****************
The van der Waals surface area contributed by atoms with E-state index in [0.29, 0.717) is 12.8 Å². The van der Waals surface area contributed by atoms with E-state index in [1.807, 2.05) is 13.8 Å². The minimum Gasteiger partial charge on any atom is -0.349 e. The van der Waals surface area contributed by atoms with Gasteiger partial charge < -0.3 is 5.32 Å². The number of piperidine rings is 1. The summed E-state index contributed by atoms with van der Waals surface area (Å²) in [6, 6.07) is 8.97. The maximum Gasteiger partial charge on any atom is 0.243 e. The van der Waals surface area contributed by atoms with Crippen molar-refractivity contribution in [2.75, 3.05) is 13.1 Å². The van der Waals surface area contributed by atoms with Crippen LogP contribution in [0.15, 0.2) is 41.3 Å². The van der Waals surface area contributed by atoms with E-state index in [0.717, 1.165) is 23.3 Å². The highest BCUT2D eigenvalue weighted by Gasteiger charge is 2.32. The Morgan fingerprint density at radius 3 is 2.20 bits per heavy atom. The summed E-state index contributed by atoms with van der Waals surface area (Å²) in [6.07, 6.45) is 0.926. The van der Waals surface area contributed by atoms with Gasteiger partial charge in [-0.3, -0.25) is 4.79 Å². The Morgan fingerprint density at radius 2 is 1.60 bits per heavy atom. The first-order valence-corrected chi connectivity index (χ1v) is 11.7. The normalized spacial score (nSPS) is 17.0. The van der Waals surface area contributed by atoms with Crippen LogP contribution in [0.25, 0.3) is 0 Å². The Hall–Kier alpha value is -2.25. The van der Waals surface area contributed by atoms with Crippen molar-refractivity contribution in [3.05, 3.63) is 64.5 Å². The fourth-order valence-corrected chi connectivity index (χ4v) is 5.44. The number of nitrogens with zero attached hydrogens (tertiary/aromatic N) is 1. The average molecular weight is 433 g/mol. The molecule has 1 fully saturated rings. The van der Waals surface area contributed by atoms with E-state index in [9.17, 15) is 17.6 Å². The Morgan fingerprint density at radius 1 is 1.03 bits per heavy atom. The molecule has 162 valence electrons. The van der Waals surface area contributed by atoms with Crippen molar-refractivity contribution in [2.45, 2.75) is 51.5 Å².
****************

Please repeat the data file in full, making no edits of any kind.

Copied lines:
The van der Waals surface area contributed by atoms with E-state index in [0.29, 0.717) is 12.8 Å². The van der Waals surface area contributed by atoms with E-state index in [1.807, 2.05) is 13.8 Å². The minimum Gasteiger partial charge on any atom is -0.349 e. The van der Waals surface area contributed by atoms with Gasteiger partial charge < -0.3 is 5.32 Å². The number of piperidine rings is 1. The summed E-state index contributed by atoms with van der Waals surface area (Å²) in [6, 6.07) is 8.97. The maximum Gasteiger partial charge on any atom is 0.243 e. The van der Waals surface area contributed by atoms with Crippen molar-refractivity contribution in [2.75, 3.05) is 13.1 Å². The van der Waals surface area contributed by atoms with Crippen LogP contribution in [0.15, 0.2) is 41.3 Å². The van der Waals surface area contributed by atoms with E-state index in [0.717, 1.165) is 23.3 Å². The highest BCUT2D eigenvalue weighted by Gasteiger charge is 2.32. The Morgan fingerprint density at radius 3 is 2.20 bits per heavy atom. The summed E-state index contributed by atoms with van der Waals surface area (Å²) in [6.07, 6.45) is 0.926. The van der Waals surface area contributed by atoms with Gasteiger partial charge in [-0.3, -0.25) is 4.79 Å². The Morgan fingerprint density at radius 2 is 1.60 bits per heavy atom. The first-order valence-corrected chi connectivity index (χ1v) is 11.7. The normalized spacial score (nSPS) is 17.0. The van der Waals surface area contributed by atoms with Crippen LogP contribution in [0.25, 0.3) is 0 Å². The Hall–Kier alpha value is -2.25. The van der Waals surface area contributed by atoms with Crippen molar-refractivity contribution in [3.05, 3.63) is 64.5 Å². The fourth-order valence-corrected chi connectivity index (χ4v) is 5.44. The number of nitrogens with zero attached hydrogens (tertiary/aromatic N) is 1. The average molecular weight is 433 g/mol. The molecule has 1 fully saturated rings. The van der Waals surface area contributed by atoms with E-state index in [9.17, 15) is 17.6 Å². The Morgan fingerprint density at radius 1 is 1.03 bits per heavy atom. The molecule has 162 valence electrons. The van der Waals surface area contributed by atoms with Crippen molar-refractivity contribution in [2.45, 2.75) is 51.5 Å².